We’re recently back from a couple of weeks in France, what an amazing (and weird?) series of spring weather conditions we had though… More “Springtime France”
Domaine de Balme
To kick off the week we thought we’d take it easy and find our ski-legs at Le Tour, or more properly – Domaine de Balme. Of course with the mad-for-it speed machines Dave and Jon in the team “take it easy” didn’t really work out. It was a speed fest blasting all the pistes at hyper velocity. Then we headed off-piste in to the area I know as the “Scandi Trap”…
Day two say us at Les Houches, supposedly for another easy ski-leg finding day. Of course, predictably, that didn’t happen either. We blasted all the pistes at ultra speed, and managed to avoid crashing in to all the trees in the off-piste. 😉
Courmayeur was the venue for the next day. This involved taking a bus through the Mont Blanc tunnel. The ski area is covered by the same Mont Blanc Unlimited ski pass, but the bus costs €15 each return. However, Dave and I – on my recommendation – only took our UK driving licenses as ID for the border crossing in to Italy. I’m fairly certain checks are a little more rigorous now-a-days due to the migrant and terrorist issues faced by France this year. A driving license is not sufficient, take your passport! Luckily the gendarmes, after a stern telling off and much finger wagging, let us go through the tunnel for an amazing day blasting the pistes at mega pace.
Before catching the bus back to Chamonix we enjoyed – possibly – the best hot chocolate in the world…
On the fourth day our legs were tired from all the frantic speed skiing. But still keen for a top adventure we opted for the Vallée Blanche. I’d heard that the hot summer had left massive crevasses on the route. As it turned out, except for the two surprising and slightly scary crevasses on the snow arête leading down from the Aiguille du Midi lift station, the route was in fine condition.
The Brévent/Flégère area was the next rapid travel test venue. Dave felt the burn earlier than Jon and I and headed back to base an hour or so earlier. Jon and I stayed on and at one point got silly! Having enjoyed a few jumps of the odd lump and bump I spied a larger bump, maybe 3 metres high. As I reached the top – at some speed – it was too late to take evasive action when I saw that the other side was a sheer drop! Thankfully the snow was deep and soft and no bones were broken. Even more thankfully, with Jon only a few metres off my tail, he avoided landing right on top of me!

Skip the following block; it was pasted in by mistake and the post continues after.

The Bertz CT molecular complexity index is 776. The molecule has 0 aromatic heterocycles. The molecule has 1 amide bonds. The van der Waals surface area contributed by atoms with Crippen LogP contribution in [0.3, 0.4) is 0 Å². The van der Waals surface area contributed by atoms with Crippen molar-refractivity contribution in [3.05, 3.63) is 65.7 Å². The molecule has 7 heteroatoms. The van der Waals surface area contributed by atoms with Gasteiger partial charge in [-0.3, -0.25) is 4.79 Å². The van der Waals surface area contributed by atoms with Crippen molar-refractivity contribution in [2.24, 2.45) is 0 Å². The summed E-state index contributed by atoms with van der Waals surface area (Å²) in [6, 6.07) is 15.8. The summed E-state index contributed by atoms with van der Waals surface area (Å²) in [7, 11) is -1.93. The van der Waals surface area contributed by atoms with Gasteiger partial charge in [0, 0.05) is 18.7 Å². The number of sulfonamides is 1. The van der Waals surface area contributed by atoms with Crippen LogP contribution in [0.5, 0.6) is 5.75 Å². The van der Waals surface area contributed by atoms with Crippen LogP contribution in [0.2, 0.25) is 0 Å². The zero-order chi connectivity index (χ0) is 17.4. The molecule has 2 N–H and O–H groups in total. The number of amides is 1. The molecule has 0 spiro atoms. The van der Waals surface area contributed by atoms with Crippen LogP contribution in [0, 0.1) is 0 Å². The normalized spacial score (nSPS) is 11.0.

Domaine de Balme
The final day of un-tethered swiftness was supposed to be at Megève – newly covered by the Mont Blanc Unlimited ski pass. The bus from Chamonix is free, but it needs to be booked before 4pm the previous day. This we failed to do. Therefore we simply got on the first regular ski bus that arrived. We ended up back at the Domain de Balme. The highlight of the visit was a tremendous and long off-piste descent from the top of the Aiguillette right down in to Vallorcine.
Monday was amazing as well. More wall to wall sunshine, so this time we did jump on the lift up to the Aiguille du Midi (not the first lift I hasten to add). More “Spring Snow – Vallee Blanche Again”
This morning it is snowing so hard it’s like the sky is falling in! Hard to believe that yesterday was clear and sunny. But it was. Perfect for a well timed Burfday descent of the Vallée Blanche… More “A Vallée Blanche Burfday Pressie”
Today there was no fresh snow, no clouds, no wind, and – can you believe it – blue skies! Having achieved little in the way of the ski touring we’d planned due to the weather, it was decided that a day in the Valleé Blanche would be fun – isn’t it always! More “Crevasse Rescue Practice”
After days and days of lots and lots of snow, with poor visibility and high winds keeping skiers on the lower slopes, at last the day came when we had sunshine and no wind. It had to be a day for the Vallée Blanche. More “Vallée Blanche Powder”